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Now in her final year of the visual art program at our School for the Contemporary Arts, Kitty Walker has always wanted to be a teacher. After completing a couple of internships where she has been able to work with kids in a less formal, more therapeutic setting, she has her sights set on working in community-based art in some capacity.
This past spring, Walker was a Research Assistant for an elementary school art club that was a partnership between the Burnaby School District and the Faculty of Communication, Art and Technology. She met weekly with a group of students to teach them about art and provide a safe space where they felt like they belonged. The students in the art club were those who tend to have academic difficulties and don’t always feel comfortable at school. Through the art club, Kitty was able to connect with them and show them the possibilities of art for both creative expression and personal fulfillment.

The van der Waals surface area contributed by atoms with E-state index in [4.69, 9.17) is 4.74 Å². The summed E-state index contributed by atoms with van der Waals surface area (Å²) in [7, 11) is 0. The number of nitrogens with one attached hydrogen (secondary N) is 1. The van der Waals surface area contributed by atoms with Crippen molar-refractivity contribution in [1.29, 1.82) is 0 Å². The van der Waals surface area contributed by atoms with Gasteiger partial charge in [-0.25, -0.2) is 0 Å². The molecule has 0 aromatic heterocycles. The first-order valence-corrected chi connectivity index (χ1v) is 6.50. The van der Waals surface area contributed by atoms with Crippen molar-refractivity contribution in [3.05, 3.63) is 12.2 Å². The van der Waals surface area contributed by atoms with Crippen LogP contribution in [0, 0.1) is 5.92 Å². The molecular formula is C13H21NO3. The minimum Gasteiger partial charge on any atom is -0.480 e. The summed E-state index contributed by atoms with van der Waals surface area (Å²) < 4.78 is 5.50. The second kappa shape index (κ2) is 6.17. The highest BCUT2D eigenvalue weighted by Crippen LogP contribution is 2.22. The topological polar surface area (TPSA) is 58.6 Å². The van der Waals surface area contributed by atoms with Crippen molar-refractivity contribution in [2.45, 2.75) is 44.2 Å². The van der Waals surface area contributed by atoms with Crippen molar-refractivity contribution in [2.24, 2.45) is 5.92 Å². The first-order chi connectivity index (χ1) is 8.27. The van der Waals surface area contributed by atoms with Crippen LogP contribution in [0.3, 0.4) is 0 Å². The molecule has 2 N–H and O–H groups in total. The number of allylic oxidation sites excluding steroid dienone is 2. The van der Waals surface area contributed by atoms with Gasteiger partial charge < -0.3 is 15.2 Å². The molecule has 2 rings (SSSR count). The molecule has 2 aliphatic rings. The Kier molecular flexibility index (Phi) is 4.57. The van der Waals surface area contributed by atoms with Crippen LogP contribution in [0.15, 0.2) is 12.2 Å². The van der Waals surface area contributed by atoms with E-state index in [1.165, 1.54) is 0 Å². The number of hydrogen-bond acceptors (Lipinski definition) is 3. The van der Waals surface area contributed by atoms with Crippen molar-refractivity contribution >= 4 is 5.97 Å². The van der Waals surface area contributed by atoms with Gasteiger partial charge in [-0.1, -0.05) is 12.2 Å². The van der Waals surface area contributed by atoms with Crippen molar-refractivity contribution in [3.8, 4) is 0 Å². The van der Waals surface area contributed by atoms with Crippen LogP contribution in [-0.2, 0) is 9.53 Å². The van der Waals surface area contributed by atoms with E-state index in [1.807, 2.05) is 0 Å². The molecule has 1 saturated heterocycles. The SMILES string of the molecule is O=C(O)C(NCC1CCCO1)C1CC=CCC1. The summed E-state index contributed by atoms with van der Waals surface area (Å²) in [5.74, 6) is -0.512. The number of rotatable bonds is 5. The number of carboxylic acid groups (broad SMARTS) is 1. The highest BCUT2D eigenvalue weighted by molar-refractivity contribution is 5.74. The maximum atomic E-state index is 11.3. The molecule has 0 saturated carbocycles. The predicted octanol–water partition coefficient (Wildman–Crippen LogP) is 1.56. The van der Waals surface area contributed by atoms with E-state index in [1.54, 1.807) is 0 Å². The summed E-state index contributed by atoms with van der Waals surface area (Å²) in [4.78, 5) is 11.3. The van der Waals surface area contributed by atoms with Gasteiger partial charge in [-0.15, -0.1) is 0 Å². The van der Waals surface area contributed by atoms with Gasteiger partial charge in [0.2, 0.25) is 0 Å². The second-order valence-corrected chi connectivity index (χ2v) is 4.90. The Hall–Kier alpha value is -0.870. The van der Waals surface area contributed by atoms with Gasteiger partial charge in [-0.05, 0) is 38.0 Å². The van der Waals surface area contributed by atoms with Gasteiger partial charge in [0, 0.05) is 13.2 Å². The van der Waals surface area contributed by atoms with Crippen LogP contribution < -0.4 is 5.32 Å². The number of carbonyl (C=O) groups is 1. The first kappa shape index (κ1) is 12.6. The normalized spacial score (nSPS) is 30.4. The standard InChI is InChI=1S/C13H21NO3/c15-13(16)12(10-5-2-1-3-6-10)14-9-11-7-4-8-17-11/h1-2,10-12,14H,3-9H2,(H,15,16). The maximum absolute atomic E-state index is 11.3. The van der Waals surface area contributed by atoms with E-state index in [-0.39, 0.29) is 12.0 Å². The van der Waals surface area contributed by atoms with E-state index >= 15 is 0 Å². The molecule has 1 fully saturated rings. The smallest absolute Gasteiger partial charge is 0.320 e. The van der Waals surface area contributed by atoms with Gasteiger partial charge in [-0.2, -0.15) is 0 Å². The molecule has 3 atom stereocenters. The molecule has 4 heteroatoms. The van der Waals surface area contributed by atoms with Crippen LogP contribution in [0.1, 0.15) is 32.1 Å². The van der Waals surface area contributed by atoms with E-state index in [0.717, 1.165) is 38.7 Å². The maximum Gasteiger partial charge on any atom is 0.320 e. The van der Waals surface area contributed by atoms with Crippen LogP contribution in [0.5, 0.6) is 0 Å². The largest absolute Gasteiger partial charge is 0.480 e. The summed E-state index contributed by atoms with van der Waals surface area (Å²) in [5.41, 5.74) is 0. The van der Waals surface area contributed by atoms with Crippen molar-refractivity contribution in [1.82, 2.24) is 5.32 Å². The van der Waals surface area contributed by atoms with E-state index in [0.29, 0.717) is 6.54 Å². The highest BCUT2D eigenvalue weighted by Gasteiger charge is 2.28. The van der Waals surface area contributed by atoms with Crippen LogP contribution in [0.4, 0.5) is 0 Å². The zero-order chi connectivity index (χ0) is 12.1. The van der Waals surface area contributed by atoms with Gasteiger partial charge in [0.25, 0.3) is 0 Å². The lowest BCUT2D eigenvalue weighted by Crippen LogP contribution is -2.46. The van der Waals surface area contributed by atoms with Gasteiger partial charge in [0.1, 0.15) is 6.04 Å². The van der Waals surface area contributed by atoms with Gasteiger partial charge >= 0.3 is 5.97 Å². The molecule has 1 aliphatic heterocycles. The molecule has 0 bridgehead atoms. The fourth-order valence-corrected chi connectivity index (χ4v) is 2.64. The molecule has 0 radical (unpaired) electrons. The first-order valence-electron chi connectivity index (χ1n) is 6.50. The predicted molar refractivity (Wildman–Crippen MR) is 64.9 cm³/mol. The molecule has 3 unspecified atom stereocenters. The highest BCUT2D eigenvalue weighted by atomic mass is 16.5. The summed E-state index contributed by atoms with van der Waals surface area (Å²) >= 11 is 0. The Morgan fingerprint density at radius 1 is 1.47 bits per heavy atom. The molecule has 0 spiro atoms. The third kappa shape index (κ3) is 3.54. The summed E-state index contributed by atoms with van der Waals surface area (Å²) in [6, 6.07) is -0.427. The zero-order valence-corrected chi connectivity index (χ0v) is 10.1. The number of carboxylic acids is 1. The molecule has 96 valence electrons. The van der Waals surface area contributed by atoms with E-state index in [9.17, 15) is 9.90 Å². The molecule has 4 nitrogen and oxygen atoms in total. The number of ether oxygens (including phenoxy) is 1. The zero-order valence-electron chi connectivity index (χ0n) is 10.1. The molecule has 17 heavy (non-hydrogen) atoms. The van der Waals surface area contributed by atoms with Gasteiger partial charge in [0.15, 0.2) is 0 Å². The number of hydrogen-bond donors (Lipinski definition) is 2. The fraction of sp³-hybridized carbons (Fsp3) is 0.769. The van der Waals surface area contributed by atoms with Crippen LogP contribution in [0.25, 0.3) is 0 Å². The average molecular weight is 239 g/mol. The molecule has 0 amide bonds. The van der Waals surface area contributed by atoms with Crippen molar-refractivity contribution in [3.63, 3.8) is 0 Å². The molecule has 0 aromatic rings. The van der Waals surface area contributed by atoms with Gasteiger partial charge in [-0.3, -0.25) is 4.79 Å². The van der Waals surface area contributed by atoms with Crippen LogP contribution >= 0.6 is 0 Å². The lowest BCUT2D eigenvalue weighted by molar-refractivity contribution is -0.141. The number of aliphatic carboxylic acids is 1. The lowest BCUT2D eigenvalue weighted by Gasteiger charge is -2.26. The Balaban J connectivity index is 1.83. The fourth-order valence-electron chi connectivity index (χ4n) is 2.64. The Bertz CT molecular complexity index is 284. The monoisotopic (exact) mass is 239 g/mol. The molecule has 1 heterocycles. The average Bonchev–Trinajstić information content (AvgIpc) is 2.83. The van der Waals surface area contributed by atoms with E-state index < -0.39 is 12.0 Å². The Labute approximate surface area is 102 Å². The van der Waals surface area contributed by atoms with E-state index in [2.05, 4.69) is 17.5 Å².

“That internship confirmed that I want to be around people sharing experiences through art in a community setting,” says Walker.
In the summer, she completed another internship that aligned with her goal of working with children and creating unique programs for them to engage with art as the artist in residence for the West Coast Kids Cancer Foundation summer camp. This further confirmed her goal of finding ways to use art as therapy and to connect with the community.
Walker has learned a great deal during her time at the School for the Contemporary arts, and says she appreciates the fact that the program provides the freedom to explore many aspects of the visual arts including curation, exhibitions, and collaborative projects with other visual art students or students from other artistic disciplines.
One project she fondly remembers was in her third year as part of an exhibition in the Audain Gallery on campus. She created a sculpture of an old, Victorian heritage house that she spent time researching old letters and photos in the archives. Putting all her knowledge of the house’s past into the creation of her piece, she found it carried more meaning.
After graduation, Walker plans to either travel or head to grad school — maybe in Barcelona. She’s eager for a change of scenery, but will miss SFU all the same. “I’m ready, but sad to leave the studio.”